Featured Research

from universities, journals, and other organizations

Simple electronic gadget could speed up HIV/AIDS diagnostics

Date:
May 23, 2010
Source:
Inderscience Publishers
Summary:
A relatively simple electronic gadget could speed up HIV/AIDS diagnostics and improve accuracy particularly in parts of the world with very limited access to health-care workers.

A relatively simple electronic gadget could speed up HIV/AIDS diagnostics and improve accuracy particularly in parts of the world with very limited access to healthcare workers. The device is described in the International Journal of Biomedical Engineering and Technology.

Related Articles


Ali El Kateeb of the Electrical and Computer Engineering Department, at the University of Michigan, in Dearborn, explains that rapid blood tests for diagnosing HIV have become widely available but are prone to human error in reading the results. The currently available kits require a drop of blood placed in a well containing reactant test chemicals. A positive test produces a colored band perpendicular to a "control" bar that appears only if the test procedure was carried out correctly. El Kateeb points out that even such an apparently simple test must be carried out by a trained technician and in a clinic or laboratory.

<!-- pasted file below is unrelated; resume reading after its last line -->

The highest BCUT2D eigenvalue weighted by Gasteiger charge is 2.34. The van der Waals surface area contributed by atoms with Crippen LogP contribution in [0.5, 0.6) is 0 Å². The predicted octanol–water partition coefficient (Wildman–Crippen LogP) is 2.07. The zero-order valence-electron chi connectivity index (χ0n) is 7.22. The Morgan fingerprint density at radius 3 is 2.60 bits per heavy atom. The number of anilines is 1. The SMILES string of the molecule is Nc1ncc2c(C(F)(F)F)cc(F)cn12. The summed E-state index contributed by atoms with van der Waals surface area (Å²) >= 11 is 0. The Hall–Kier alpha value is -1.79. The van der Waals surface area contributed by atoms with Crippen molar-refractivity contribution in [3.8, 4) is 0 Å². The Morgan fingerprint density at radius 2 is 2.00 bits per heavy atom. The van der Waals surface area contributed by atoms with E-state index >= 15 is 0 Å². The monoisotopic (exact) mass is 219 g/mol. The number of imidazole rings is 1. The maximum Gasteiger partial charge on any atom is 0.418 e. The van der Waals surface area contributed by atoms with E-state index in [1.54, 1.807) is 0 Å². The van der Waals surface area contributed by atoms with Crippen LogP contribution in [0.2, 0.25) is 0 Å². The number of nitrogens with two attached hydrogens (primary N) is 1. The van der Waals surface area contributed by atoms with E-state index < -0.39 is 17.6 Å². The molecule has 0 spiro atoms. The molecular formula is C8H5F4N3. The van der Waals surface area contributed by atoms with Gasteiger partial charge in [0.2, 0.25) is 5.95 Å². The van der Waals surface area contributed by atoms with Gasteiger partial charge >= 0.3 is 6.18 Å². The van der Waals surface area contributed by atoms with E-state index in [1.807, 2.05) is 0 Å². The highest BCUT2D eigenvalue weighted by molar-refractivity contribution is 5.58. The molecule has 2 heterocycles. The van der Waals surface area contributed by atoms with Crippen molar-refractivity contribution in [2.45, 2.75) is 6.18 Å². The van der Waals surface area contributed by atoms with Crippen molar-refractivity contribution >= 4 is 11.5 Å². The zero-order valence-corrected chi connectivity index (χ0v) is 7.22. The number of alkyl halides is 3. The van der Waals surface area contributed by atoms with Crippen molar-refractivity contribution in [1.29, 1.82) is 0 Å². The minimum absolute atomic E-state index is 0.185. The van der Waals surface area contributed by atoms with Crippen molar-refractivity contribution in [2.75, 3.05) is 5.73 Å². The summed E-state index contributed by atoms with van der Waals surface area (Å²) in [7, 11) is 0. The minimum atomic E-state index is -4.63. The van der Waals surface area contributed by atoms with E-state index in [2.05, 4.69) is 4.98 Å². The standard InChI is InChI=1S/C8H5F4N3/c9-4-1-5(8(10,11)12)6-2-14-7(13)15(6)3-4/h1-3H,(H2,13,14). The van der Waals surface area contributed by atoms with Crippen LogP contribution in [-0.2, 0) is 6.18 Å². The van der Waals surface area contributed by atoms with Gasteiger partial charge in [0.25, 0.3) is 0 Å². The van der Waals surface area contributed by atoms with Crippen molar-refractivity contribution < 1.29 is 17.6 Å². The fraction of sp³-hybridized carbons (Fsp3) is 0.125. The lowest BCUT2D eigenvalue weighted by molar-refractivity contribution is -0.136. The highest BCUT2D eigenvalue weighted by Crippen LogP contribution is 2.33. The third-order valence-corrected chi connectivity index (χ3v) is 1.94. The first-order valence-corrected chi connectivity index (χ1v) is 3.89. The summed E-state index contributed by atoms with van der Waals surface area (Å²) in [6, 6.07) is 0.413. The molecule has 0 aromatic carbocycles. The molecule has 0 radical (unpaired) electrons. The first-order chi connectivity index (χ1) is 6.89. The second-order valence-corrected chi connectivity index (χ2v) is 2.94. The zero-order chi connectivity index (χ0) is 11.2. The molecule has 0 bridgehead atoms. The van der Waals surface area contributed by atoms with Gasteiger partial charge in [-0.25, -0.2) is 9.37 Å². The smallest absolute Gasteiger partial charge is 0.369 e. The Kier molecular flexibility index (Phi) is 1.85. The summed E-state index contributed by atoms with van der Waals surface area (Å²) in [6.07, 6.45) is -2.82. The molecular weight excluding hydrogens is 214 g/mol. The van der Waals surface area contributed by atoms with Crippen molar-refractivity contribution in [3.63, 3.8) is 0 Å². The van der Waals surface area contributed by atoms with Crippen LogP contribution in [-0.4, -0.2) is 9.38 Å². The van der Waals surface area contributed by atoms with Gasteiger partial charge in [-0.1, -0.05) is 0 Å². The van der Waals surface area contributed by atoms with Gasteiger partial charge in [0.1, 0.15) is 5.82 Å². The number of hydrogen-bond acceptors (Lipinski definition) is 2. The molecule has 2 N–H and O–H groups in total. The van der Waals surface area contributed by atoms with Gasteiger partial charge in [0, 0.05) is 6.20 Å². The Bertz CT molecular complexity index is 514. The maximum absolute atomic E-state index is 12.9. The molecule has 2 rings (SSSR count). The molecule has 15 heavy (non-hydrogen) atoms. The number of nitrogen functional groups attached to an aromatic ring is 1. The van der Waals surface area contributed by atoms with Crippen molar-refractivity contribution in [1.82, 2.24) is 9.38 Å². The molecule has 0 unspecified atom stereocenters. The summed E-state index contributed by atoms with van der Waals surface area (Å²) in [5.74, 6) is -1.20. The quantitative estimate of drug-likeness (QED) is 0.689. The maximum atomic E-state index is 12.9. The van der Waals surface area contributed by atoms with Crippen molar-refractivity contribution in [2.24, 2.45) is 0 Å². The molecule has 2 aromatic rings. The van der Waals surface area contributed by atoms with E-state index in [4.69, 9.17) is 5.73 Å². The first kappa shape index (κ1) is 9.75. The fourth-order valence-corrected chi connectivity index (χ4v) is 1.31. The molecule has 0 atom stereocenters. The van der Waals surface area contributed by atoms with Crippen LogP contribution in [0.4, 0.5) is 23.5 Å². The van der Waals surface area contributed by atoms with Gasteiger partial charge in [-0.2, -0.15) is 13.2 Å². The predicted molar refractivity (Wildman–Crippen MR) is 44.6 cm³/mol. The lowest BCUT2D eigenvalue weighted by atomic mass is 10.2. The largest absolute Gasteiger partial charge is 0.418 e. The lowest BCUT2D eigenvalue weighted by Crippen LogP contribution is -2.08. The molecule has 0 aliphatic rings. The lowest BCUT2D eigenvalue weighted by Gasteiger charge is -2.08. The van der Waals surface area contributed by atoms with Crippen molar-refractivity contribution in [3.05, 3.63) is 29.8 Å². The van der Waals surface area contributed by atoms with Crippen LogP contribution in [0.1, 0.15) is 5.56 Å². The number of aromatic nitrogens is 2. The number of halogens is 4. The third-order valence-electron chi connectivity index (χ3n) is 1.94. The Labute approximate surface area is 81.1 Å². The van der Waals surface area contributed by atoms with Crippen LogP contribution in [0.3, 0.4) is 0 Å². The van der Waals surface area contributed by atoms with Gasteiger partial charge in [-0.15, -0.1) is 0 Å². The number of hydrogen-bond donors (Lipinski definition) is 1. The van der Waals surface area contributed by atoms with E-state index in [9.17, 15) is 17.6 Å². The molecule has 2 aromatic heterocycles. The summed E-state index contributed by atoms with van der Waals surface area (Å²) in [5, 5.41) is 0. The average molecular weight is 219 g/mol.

Unfortunately, errors in reading the test pattern can occur and are particularly common in parts of the world where there is a dearth of qualified technicians. The result is that false positives that have a negative psychological effect on patients are common while false negatives mean patients thinking they are free of the virus will continue to infect others unwittingly.

Previously, El Kateeb had developed a static imaging device -- akin to a simple digital camera -- that could be used to identify valid and positive test results using a built-in computer chip modified to run a dedicated pattern recognition program. The static approach was not entirely successful because it relies on precise manufacture of the test kit as well as accurate placement of the "eye" of the imaging device above the test kit. Now, El Kateeb has developed a "dynamic" version of the device that overcomes this significant drawback.

In the dynamic approach, the built-in software embedded on a Reconfigurable System-On-Chip, first determines the relative position of the detector's 384 288 pixel eye relative to the test kit well, illuminated by four LEDs, using a rapid analysis of pixel density in the captured image. The software then identifies the control bar and detects whether or not the perpendicular test bar is present regardless of their exact positioning within the well.

El Kateeb says this dynamic detection technique is 100% accurate in laboratory testing. The device is inexpensive, portable and self-contained and so could be made available to small clinics and pharmacies at low cost. Moreover, it requires no technician intervention, which will make it useful for rural areas in the developing world.


Story Source:

The above story is based on materials provided by Inderscience Publishers. Note: Materials may be edited for content and length.


Journal Reference:

  1. El Kateeb, Ali et al. An accurate dynamic testing approach for analyzing images produced by quick HIV kits. Int. J. Biomed. Eng. Technol., 2010, 4, 151-160

Cite This Page: